g) *2-coclique extension of the Petersen graph*.

There are 5775 of these, forming a single orbit.
The stabilizer of one is 2_{+}^{1+6}:S_{5}
with vertex orbit sizes 20+80.
The subgraph induced on the 20 is the 2-coclique extension of the
Petersen graph. (The one on 80 is messy.)

i) *Pair of splits from the same family*.

In terms of Higman's geometry: a pair of points.
(Note that a pair of points determines a pair of quadrics
and vice versa.)
There are 15400 of these, forming a single orbit.
The stabilizer of one is (2×A_{6}.2^{2}).2
with vertex orbit sizes ***40+60***

j) *Partitions into four 5C _{5}*.

As we saw, for each of the 176 50+50 splits from one family there are 126 from the other family such that the common refinement is 25+25+25+25. Thus, there are 176*126 = 22176 such unordered pairs of splits, and these form a single orbit. The stabilizer of one is 5

k) *Good partitions into ten {4,3,1;1,3,4}*.

Γ contains 61600 subgraphs isomorphic to
K_{5,5} minus a matching, the complement of the 2×5 grid,
the unique distance-regular graph with intersection array {4,3,1;1,3,4},
the bipartite double of the complete graph K_{5}.
For brevity, let us call such a graph a BD(K_{5}).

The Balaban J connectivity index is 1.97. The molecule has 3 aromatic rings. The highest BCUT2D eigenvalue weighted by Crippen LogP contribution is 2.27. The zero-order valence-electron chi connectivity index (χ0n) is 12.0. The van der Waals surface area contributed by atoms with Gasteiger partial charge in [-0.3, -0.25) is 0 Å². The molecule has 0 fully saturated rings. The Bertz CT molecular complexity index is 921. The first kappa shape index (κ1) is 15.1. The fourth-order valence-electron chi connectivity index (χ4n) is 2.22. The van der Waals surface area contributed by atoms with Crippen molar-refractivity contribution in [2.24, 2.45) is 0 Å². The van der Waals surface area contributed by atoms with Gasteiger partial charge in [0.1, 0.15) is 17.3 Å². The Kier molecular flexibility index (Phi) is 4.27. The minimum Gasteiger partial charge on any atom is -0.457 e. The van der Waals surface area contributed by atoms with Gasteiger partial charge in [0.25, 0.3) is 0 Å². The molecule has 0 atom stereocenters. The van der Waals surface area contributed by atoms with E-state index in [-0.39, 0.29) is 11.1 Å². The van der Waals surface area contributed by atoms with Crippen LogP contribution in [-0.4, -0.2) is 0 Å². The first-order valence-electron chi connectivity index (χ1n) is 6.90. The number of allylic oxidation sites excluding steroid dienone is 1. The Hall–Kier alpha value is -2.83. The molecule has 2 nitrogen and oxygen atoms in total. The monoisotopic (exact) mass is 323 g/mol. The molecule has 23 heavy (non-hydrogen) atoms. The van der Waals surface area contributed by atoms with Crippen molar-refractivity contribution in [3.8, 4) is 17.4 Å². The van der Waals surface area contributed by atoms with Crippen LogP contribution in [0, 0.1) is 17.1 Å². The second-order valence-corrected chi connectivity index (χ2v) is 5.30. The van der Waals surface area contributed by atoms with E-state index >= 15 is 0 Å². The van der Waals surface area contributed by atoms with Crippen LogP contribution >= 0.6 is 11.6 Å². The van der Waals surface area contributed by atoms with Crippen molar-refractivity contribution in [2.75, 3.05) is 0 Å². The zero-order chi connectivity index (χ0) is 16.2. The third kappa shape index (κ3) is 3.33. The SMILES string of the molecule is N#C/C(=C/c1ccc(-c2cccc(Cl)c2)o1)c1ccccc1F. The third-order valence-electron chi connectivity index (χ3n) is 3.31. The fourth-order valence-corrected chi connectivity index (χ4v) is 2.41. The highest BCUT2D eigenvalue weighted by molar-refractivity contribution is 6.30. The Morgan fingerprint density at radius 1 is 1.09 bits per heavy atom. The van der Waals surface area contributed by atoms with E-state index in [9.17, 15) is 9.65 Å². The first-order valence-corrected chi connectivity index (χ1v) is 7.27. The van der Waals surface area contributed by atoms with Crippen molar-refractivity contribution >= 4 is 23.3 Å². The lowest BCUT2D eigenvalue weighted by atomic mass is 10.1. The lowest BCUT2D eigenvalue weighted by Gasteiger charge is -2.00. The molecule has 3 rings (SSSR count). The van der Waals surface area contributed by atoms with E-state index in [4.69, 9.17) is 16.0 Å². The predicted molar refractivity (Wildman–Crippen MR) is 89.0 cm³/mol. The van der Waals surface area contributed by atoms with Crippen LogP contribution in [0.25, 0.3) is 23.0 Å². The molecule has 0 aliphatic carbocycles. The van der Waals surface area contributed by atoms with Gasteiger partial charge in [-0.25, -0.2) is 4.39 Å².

These subgraphs form a single orbit, with stabilizer
6.A_{5}.2^{2} of order 1440 and vertex orbit sizes 10+30+60.
Counting is easy in the 1+22+77 construction: such a subgraph containing
the 1 is uniquely determined by 4 symbols not in a block (and we find the
four blocks that contain 3 of the 4 symbols, and the unique block
disjoint from the previous four blocks).

On the 30 the induced subgraph is the point-plane nonincidence graph
of PG(3,2). Now this graph has a unique split (up to isomorphism)
into three BD(K_{5})'s, since the point-plane
incidence graph has a unique split into three 5K_{2}'s.
(Description: Let PG(3,2) have points and hyperplanes given by the
nonzero elements of GF(16), where x is incident with y when
Tr(xy) = 0. Since the only cube of trace 0 is 1, partitioning
points and planes according to exponent mod 3 works.)

Our object is a partition of Γ into ten BD(K_{5})'s
where this set of ten carries the structure of a Petersen graph,
and for each BD(K_{5}) the subgraph induced on the union of
its three neighbours is the point-plane nonincidence graph of PG(3,2).
There are 36960 *** of these, forming a single orbit.
The stabilizer of one is 5:4 × S_{5}
with vertex orbit size 100.

This description is a bit involved, but just saying
"Partition into ten BD(K_{5})'s" is not enough:
Γ has a very large number of such partitions.

A.E. Brouwer,
*Polarities of G. Higman's symmetric design and a strongly regular
graph on 176 vertices*,
Aequationes Math. **25** (1982) 77-82.

A. Gewirtz,
*Graphs with maximal even girth*,
Canad. J. Math. **21** (1969) 915-934.

D.G. Higman & C. Sims,
*A simple group of order 44,352,000*,
Math.Z. **105** (1968) 110-113.

G. Higman,
*On the simple group of D.G. Higman and C.C. Sims*,
Illinois J. Math. **13** (1969) 74-80.

D.M. Mesner,
*Negative Latin square designs*,
Institute
of Statistics, UNC, NC Mimeo series **410**, November 1964.

M.S. Smith,
*On the isomorphism of two simple groups of order 44,352,000*,
J. Algebra **41** (1976) 172-174.